In the wake of the violence against Ethiopian workers and immigrants in Saudi Arabia, ESAC is going to demonstrate in front of the Saudi Arabia Mission.
New York,NY (November 18th, 2013) — With the current situation for Ethiopians in the Mid-East, many Ethiopian domestic workers and immigrants are being abused in the form of torture, rape, beating, murder and etc… These Ethiopian domestic workers and immigrants commit no crime as they just desire the opportunity to work, provide and simply survive. ESAC and many Ethiopians in New York plan to protest in front of the Saudi Arabian Mission with hopes that the Saudi Arabian Mission will live up to its international responsibility to protect migrant workers and immediately end the of abuse of these vulnerable human beings. We demand that Saudi Arabian Mission end the gross violation of basic human rights and to launch a thorough and independent investigation into the killings and bring those responsible accountable.
ESAC and protesters will hold a peaceful demonstration in front Saudi Mission, on the corner of 46th street between 1st and 2nd street NY, NY. Anyone is welcome to support this cause and join our demonstration against the abuse of Ethiopians in Saudi Arabia. If you want to attend and demonstrate, the flier is attached below:
During the month of October, ESAC hosted an event for Ethiopian adopted children while celebrating Ethiopian New Year. Due to an unwarranted guest a.k.a hurricane Sandy came and chased everyone who was invited, to not attend even though we did not cancel the event. This video will show what we did during that day! To see more, we will post pictures.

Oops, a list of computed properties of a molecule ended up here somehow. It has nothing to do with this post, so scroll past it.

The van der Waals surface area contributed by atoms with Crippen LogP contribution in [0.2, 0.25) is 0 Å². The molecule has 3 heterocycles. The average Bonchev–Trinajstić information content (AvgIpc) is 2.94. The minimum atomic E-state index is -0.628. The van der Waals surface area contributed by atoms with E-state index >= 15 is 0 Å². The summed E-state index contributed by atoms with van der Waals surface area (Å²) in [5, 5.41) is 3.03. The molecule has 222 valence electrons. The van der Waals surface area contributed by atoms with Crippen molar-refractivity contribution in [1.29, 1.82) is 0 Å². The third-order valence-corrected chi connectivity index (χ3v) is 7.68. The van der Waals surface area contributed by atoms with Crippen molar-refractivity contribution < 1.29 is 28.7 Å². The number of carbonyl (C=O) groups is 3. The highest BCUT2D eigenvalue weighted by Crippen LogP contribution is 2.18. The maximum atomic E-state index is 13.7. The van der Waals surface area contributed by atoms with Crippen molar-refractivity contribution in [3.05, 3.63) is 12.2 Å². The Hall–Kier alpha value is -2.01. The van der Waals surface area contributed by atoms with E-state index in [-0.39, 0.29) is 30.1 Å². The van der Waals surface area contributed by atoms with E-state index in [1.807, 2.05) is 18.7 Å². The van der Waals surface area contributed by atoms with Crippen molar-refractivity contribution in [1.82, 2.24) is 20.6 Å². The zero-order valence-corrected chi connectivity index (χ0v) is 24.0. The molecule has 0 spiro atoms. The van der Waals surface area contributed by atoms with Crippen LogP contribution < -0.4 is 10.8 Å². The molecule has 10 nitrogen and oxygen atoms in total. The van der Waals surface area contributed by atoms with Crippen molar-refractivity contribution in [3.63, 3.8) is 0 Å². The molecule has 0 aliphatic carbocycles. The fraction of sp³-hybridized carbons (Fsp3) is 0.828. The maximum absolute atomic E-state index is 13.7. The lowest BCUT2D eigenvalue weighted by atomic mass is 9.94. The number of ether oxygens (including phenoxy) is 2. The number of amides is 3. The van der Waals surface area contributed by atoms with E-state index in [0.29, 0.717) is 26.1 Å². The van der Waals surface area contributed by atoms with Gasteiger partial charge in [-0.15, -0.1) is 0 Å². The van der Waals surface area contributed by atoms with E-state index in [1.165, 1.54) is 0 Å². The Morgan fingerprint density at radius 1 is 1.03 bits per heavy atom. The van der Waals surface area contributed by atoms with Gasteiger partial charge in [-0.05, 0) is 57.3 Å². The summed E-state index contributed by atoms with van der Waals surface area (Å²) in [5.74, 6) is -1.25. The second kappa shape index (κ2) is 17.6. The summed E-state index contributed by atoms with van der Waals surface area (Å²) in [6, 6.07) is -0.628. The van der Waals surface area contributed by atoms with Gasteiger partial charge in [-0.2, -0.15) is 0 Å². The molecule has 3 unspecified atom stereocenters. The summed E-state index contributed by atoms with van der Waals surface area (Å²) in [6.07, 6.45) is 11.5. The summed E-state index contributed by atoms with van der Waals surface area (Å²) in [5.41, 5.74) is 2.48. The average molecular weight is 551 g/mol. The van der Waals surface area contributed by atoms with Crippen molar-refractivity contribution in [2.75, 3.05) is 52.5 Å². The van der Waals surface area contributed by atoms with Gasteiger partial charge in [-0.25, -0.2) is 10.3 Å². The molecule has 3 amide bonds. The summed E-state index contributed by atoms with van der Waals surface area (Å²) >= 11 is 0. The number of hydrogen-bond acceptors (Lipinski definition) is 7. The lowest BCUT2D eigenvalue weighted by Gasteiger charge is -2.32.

ESAC would like to appreciate our guest speaker, Professor Ephraim Isaac for attending our event among many other attendees.
Ethiopian Social Assistance Committee (ESAC)
In celebration of Ethiopian New Year, ESAC brings the first Cultural Exchange Family Day for adopted Ethiopian children and their families.
New York, New York –
ETHIOPIAN SOCIAL ASSISTANCE COMMITTEE hosts a family day for those adoptive families who would like to learn more and about Ethiopian history and culture. ESAC will hold an event on Sunday, October 28, 2012, at 310 E. 42nd Street in New York City.
ESAC provides a bridge for adoptive families to connect with Ethiopian community. Its goal is to make an impact in the local Ethiopian community and make a real difference in the lives of children and their families. ESAC gives Amharic classes in the New York area for all interested individuals, from adopted Ethiopian children to their parents, to researchers and students. All who are interested in learning Ethiopian language and history are welcome.
This interest is increasing and we are asking that you join us to share in the celebration of Ethiopian New Year. ESAC works to create awareness and to help families to connect with Ethiopian roots.
“Let me say ‘culture is a bridge towards understanding’. Knowing each other provides us with greater opportunities for peace. Not only that, we all have a place in this world,” said Zewditu Fesseha, the Founder of ESAC. “We are seeing citizens of the diaspora and Americans using the power of their voice to shed light on their own and each other’s well-being. This family and cultural exchange day will bring us together.”